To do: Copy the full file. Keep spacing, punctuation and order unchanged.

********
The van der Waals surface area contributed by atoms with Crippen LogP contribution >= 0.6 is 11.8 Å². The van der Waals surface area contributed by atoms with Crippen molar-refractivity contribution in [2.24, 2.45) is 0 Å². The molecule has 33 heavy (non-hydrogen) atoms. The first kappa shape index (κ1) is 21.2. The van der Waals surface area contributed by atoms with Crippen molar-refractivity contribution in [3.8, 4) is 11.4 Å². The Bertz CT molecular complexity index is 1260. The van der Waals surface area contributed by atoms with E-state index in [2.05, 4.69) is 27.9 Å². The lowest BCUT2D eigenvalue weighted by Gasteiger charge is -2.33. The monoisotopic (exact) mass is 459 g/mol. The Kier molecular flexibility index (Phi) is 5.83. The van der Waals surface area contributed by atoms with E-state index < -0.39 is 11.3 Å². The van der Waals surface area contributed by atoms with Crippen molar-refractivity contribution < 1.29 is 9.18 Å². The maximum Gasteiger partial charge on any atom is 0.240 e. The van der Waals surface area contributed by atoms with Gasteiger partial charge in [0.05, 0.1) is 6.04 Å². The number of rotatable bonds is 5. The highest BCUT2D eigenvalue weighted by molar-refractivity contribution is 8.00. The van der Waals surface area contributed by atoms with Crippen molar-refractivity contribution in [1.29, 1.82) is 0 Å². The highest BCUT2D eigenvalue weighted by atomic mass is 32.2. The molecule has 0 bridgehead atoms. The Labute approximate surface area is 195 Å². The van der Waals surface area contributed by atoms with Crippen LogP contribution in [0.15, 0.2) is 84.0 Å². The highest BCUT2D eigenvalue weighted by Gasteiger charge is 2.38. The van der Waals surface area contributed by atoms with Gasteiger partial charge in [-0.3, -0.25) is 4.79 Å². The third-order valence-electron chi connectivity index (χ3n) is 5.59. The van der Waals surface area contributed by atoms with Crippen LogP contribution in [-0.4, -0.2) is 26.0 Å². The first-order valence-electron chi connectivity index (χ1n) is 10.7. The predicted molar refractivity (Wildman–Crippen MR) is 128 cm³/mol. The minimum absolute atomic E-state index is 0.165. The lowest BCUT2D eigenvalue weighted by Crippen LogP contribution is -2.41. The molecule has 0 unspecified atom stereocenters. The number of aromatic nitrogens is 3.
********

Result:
The van der Waals surface area contributed by atoms with Crippen LogP contribution >= 0.6 is 11.8 Å². The van der Waals surface area contributed by atoms with Crippen molar-refractivity contribution in [2.24, 2.45) is 0 Å². The molecule has 33 heavy (non-hydrogen) atoms. The first kappa shape index (κ1) is 21.2. The van der Waals surface area contributed by atoms with Crippen molar-refractivity contribution in [3.8, 4) is 11.4 Å². The Bertz CT molecular complexity index is 1260. The van der Waals surface area contributed by atoms with E-state index in [2.05, 4.69) is 27.9 Å². The lowest BCUT2D eigenvalue weighted by Gasteiger charge is -2.33. The monoisotopic (exact) mass is 459 g/mol. The Kier molecular flexibility index (Phi) is 5.83. The van der Waals surface area contributed by atoms with E-state index < -0.39 is 11.3 Å². The van der Waals surface area contributed by atoms with Crippen molar-refractivity contribution < 1.29 is 9.18 Å². The maximum Gasteiger partial charge on any atom is 0.240 e. The van der Waals surface area contributed by atoms with Gasteiger partial charge in [0.05, 0.1) is 6.04 Å². The number of rotatable bonds is 5. The highest BCUT2D eigenvalue weighted by molar-refractivity contribution is 8.00. The van der Waals surface area contributed by atoms with Crippen molar-refractivity contribution in [1.29, 1.82) is 0 Å². The highest BCUT2D eigenvalue weighted by atomic mass is 32.2. The molecule has 0 bridgehead atoms. The Labute approximate surface area is 195 Å². The van der Waals surface area contributed by atoms with Crippen LogP contribution in [0.15, 0.2) is 84.0 Å². The highest BCUT2D eigenvalue weighted by Gasteiger charge is 2.38. The van der Waals surface area contributed by atoms with Gasteiger partial charge in [-0.3, -0.25) is 4.79 Å². The third-order valence-electron chi connectivity index (χ3n) is 5.59. The van der Waals surface area contributed by atoms with Crippen LogP contribution in [-0.4, -0.2) is 26.0 Å². The first-order valence-electron chi connectivity index (χ1n) is 10.7. The predicted molar refractivity (Wildman–Crippen MR) is 128 cm³/mol. The minimum absolute atomic E-state index is 0.165. The lowest BCUT2D eigenvalue weighted by Crippen LogP contribution is -2.41. The molecule has 0 unspecified atom stereocenters. The number of aromatic nitrogens is 3.